It is important to have a balance of opinions but I do have to respectfully disagree with you
that people who require both T4 and T3 represent a minority of people with atypical symptoms
and atypical treatment. I have read too many books, medical articles,
web sites, blogs and thyroid patient forums to believe that this only affects a minority of
thyroid sufferers. I have been looking for the reference and can't find it, but I read one interview
with a doctor who said 90% of his patients do better on a T4/T3 medication rather than on T4
Here is an excerpt from Stephen Langer's book Solved: The Riddle of Illness that I think is very
Unfortunately, steady and efficient conversion of T4 to T3 is not automatic, a slam-dunk.
In this age of stress, the adrenal glands of many-if not most- people are overworked and
weakened. Even mild adrenal insufficiency can slow down his conversion. The adrenal glands
must be strengthened for thyroid supplementation to be effective.
In a journal article, "The Diagnosis and Treatment of Hypothyroidism," Michael Schacter, MD,
FACAM, stated essentially this same fact. If this T4 conversion doesn't happen, the patient
experiences symptoms of an overactive thyroid gland: rapid heartbeat, palpitations, and
increased sweating.(3) Symptoms of a weak adrenal system include allergies, asthma,
breathing difficulties, acne, eczema, psoriasis, lupus, flaky dry skin, arthritic pains, and wide
emotional swings. Previously, low production of T4 was thought to be a major cause of hypo-
thyroidism. Now Dr. Schacter asserts that it is due, in large part, to an inability to convert
the less active T4 to the more active T3. Beyond tired adrenal glands, he feels a valid cause
could be weight loss or low protein diets lacking the amino acid tyrosine and iodine, essential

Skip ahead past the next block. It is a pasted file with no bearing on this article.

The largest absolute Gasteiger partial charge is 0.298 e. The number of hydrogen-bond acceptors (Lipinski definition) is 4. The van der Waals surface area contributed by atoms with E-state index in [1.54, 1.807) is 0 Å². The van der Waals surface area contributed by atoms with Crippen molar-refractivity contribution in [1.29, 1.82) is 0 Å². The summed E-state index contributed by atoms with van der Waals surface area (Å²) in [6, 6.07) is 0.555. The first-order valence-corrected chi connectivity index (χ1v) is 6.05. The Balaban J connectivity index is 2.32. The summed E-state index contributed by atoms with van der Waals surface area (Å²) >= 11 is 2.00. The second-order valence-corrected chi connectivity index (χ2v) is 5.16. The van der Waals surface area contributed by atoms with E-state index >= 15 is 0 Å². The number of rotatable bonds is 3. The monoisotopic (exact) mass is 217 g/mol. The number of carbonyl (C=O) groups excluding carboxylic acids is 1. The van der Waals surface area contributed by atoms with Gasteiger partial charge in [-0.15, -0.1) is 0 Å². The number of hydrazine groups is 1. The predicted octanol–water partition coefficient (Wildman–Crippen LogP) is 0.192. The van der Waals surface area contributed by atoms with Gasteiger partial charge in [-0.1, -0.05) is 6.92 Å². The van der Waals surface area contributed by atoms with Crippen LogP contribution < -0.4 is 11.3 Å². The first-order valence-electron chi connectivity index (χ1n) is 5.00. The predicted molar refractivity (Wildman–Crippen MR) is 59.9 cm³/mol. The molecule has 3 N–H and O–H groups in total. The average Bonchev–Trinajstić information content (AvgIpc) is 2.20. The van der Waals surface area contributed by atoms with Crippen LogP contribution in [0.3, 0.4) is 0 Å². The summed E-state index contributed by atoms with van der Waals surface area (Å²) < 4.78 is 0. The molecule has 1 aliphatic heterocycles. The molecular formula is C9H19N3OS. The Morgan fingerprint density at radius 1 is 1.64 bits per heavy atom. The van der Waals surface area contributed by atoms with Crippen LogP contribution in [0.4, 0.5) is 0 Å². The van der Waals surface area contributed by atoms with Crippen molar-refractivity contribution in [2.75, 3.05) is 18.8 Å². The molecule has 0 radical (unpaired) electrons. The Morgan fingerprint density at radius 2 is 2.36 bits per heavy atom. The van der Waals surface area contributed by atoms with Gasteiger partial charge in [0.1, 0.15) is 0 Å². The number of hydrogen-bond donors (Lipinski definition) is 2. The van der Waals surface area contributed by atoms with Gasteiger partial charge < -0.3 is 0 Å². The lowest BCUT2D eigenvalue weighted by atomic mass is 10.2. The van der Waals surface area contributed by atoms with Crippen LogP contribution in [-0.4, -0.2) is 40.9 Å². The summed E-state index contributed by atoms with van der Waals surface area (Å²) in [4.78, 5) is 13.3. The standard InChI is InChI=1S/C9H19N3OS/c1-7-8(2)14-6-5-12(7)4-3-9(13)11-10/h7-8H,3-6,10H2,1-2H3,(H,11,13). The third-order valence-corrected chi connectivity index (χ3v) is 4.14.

to secreting thyroid hormone. Additionally, insufficient selenium could block T4 from
converting to T3.
And Dr. Langer goes on:
On her thyroid Web site (www.thyroid-info.com), Mary Shomonwrites:
For years, patients have been told that all they need is levothyroxine treatment to
get them into normal TSH (thyroid stimulating hormone) range, and thyroid treatment
is considered complete. Time and again, people who still suffered with symptoms-
including fatigue, depression, cognitive problems, and more- were told that once their
thyroid range was normal , these problems were no longer related to the thyroid.
Instead, they were now depression, stress, PMS, or simply in your head. Patients who
had done well on Armour, then switched to Synthroid, for example, and complained of
not feeling well, were told they were getting old.(4)
Ever since research demonstrated that the T4/T3 combination is more effective than T4
alone, the thousands of medical doctors once branded as mavericks have been proved
right by no less a mainstream authority than the New England Journal of Medicine.
I am happy that the T4 works well for you. I just think that it is important for people to know
that if they feel better but are still having problems on T4, that they might want to consider
talking to their doctors about adding a little T3 or trying a natural thyroid such as Armour.